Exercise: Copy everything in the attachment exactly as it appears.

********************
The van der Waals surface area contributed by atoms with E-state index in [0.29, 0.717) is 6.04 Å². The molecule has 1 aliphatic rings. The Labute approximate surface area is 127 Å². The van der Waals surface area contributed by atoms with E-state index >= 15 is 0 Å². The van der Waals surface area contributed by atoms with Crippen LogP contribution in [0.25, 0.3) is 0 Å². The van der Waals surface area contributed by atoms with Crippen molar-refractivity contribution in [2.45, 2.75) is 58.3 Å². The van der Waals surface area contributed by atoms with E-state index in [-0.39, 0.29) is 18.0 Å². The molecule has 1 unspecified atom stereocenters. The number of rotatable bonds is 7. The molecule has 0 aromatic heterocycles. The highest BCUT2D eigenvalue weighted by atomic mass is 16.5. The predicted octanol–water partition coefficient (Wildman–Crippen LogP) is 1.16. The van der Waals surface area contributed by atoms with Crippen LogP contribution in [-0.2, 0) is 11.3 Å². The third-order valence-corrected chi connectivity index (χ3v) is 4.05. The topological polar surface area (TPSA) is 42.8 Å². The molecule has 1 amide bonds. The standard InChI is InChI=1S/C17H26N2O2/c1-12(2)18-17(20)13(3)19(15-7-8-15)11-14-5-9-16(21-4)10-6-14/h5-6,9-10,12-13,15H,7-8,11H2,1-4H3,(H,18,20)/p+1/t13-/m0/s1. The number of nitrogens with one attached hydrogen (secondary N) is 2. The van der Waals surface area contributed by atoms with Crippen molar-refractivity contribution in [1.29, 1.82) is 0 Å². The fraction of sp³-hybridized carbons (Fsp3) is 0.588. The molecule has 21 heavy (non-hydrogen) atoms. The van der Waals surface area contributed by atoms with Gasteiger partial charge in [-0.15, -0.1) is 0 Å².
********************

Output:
The van der Waals surface area contributed by atoms with E-state index in [0.29, 0.717) is 6.04 Å². The molecule has 1 aliphatic rings. The Labute approximate surface area is 127 Å². The van der Waals surface area contributed by atoms with E-state index >= 15 is 0 Å². The van der Waals surface area contributed by atoms with Crippen LogP contribution in [0.25, 0.3) is 0 Å². The van der Waals surface area contributed by atoms with Crippen molar-refractivity contribution in [2.45, 2.75) is 58.3 Å². The van der Waals surface area contributed by atoms with E-state index in [-0.39, 0.29) is 18.0 Å². The molecule has 1 unspecified atom stereocenters. The number of rotatable bonds is 7. The molecule has 0 aromatic heterocycles. The highest BCUT2D eigenvalue weighted by atomic mass is 16.5. The predicted octanol–water partition coefficient (Wildman–Crippen LogP) is 1.16. The van der Waals surface area contributed by atoms with Crippen LogP contribution in [-0.2, 0) is 11.3 Å². The third-order valence-corrected chi connectivity index (χ3v) is 4.05. The topological polar surface area (TPSA) is 42.8 Å². The molecule has 1 amide bonds. The standard InChI is InChI=1S/C17H26N2O2/c1-12(2)18-17(20)13(3)19(15-7-8-15)11-14-5-9-16(21-4)10-6-14/h5-6,9-10,12-13,15H,7-8,11H2,1-4H3,(H,18,20)/p+1/t13-/m0/s1. The number of nitrogens with one attached hydrogen (secondary N) is 2. The van der Waals surface area contributed by atoms with Crippen molar-refractivity contribution in [1.29, 1.82) is 0 Å². The fraction of sp³-hybridized carbons (Fsp3) is 0.588. The molecule has 21 heavy (non-hydrogen) atoms. The van der Waals surface area contributed by atoms with Gasteiger partial charge in [-0.15, -0.1) is 0 Å².